Ms Marília Arantes Silva Moreira

Contact details

Ms Marília Arantes Silva Moreira
Research student
Institute of Languages Cultures and Societies
Related institutes:
Institute of Latin American Studies
Centre for Latin American and Caribbean Studies Institute of Languages, Cultures and Societies School of Advanced Study University of London Senate House Malet Street London WC1E 7HU
Email address:

Research Projects & Supervisions
PhD Topic:

Antoine Rene Larcher’s ‘Project of Expedition to Salvador (Brazil) 1797’ and the Global Competition for the South Atlantic My thesis explores Antoine René Larcher’s microhistory to make sense of his ‘Project of Expedition to Salvador 1797’, unearthed at the French Navy Archives, in 1990. It contextualises the route of Larcher’s journey to Brazil in 1796, emphasising those aspects relevant to the case of the Bahian Conspiracy [Conjuração Bahiana] of 1798. Colonial historiography suggested that Larcher would provide evidence for an elitist stage of this social unrest, usually known as the Tailors’ Rebellion. In 1797, peak of the French and British rivalry in the Revolutionary Wars (1792-1802), Larcher addressed his project to the French Ministry of the Navy and Colonies in the hope of garnering the French Navy support for a siege of Salvador by sea. Most significantly, the so-called ‘Larcher Project’ revealed that a republican coalition was being negotiated with influential members of the local elite that, in Larcher’s words, were willing to depose the Portuguese rule in Bahia. My thesis analyses the so-called ‘Larcher Project’ from a wider context, considering a grand imperial competition for the South Atlantic, reading Brazil from its ‘historical-geographical complex’, through which it held intrinsically connected to the Indian Ocean. New documents on Larcher and his activities are indicative of intensifying oceanic interconnections during the 1790s. While South Atlantic maritime currents integrated the West African coast, this boom of circulations strengthened the Portuguese ancient route to Asia Carreira da India also sustaining Salvador as a key hub, thereby influencing political events. By these means, my thesis sheds lights on veiled interests behind the Bahian Conspiracy (1798), revealing global prospections of a local elite group.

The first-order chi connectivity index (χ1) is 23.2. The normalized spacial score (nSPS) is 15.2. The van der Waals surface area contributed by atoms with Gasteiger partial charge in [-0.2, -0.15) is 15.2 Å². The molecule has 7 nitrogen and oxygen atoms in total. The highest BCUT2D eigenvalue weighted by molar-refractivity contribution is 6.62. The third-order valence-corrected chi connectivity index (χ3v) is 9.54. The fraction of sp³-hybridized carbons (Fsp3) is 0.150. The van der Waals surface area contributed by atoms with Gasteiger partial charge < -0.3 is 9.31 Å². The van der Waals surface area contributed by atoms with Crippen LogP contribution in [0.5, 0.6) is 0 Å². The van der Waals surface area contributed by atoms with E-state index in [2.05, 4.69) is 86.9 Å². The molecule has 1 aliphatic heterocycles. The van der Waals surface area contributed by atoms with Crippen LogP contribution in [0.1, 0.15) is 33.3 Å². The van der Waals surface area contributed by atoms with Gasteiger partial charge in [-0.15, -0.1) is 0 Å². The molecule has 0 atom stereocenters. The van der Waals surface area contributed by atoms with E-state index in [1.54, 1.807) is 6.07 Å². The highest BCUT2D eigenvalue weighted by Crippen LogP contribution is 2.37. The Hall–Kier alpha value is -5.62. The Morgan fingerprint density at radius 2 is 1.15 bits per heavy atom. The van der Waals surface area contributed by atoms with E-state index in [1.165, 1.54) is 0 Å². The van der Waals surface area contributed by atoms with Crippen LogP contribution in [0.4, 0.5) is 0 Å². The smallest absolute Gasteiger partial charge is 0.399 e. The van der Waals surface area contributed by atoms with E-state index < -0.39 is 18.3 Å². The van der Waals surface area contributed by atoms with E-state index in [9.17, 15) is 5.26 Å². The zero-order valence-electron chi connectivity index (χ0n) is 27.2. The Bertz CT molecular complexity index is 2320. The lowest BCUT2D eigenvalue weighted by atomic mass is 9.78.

Professor Linda Newson
Research interests:
Colonies & Colonization, emigration & immigration, Communities, Classes, Races

South America
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